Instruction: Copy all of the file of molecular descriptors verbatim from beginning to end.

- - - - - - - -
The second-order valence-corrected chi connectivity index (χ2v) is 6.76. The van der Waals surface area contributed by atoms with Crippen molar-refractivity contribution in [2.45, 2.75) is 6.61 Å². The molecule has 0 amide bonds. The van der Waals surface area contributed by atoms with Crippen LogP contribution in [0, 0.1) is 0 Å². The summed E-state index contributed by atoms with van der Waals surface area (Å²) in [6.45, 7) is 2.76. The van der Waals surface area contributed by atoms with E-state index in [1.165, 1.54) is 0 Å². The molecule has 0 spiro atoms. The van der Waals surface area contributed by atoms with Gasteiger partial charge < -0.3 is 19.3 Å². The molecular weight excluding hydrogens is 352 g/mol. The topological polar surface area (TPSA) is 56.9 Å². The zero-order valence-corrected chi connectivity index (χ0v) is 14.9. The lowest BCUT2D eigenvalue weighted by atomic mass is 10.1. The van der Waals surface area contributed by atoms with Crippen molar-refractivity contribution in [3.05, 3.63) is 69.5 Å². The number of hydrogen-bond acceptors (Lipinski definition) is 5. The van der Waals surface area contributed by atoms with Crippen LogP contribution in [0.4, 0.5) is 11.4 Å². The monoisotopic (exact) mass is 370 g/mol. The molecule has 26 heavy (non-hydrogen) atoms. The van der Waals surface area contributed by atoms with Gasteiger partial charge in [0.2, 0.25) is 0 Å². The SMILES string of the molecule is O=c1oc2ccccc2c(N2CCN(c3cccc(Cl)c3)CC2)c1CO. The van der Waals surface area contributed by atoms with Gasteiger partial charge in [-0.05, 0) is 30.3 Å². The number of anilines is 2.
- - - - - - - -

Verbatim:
The second-order valence-corrected chi connectivity index (χ2v) is 6.76. The van der Waals surface area contributed by atoms with Crippen molar-refractivity contribution in [2.45, 2.75) is 6.61 Å². The molecule has 0 amide bonds. The van der Waals surface area contributed by atoms with Crippen LogP contribution in [0, 0.1) is 0 Å². The summed E-state index contributed by atoms with van der Waals surface area (Å²) in [6.45, 7) is 2.76. The van der Waals surface area contributed by atoms with E-state index in [1.165, 1.54) is 0 Å². The molecule has 0 spiro atoms. The van der Waals surface area contributed by atoms with Gasteiger partial charge < -0.3 is 19.3 Å². The molecular weight excluding hydrogens is 352 g/mol. The topological polar surface area (TPSA) is 56.9 Å². The zero-order valence-corrected chi connectivity index (χ0v) is 14.9. The lowest BCUT2D eigenvalue weighted by atomic mass is 10.1. The van der Waals surface area contributed by atoms with Crippen molar-refractivity contribution in [3.05, 3.63) is 69.5 Å². The number of hydrogen-bond acceptors (Lipinski definition) is 5. The van der Waals surface area contributed by atoms with Crippen LogP contribution in [0.4, 0.5) is 11.4 Å². The monoisotopic (exact) mass is 370 g/mol. The molecule has 26 heavy (non-hydrogen) atoms. The van der Waals surface area contributed by atoms with Gasteiger partial charge in [0.2, 0.25) is 0 Å². The SMILES string of the molecule is O=c1oc2ccccc2c(N2CCN(c3cccc(Cl)c3)CC2)c1CO. The van der Waals surface area contributed by atoms with Gasteiger partial charge in [-0.05, 0) is 30.3 Å². The number of anilines is 2.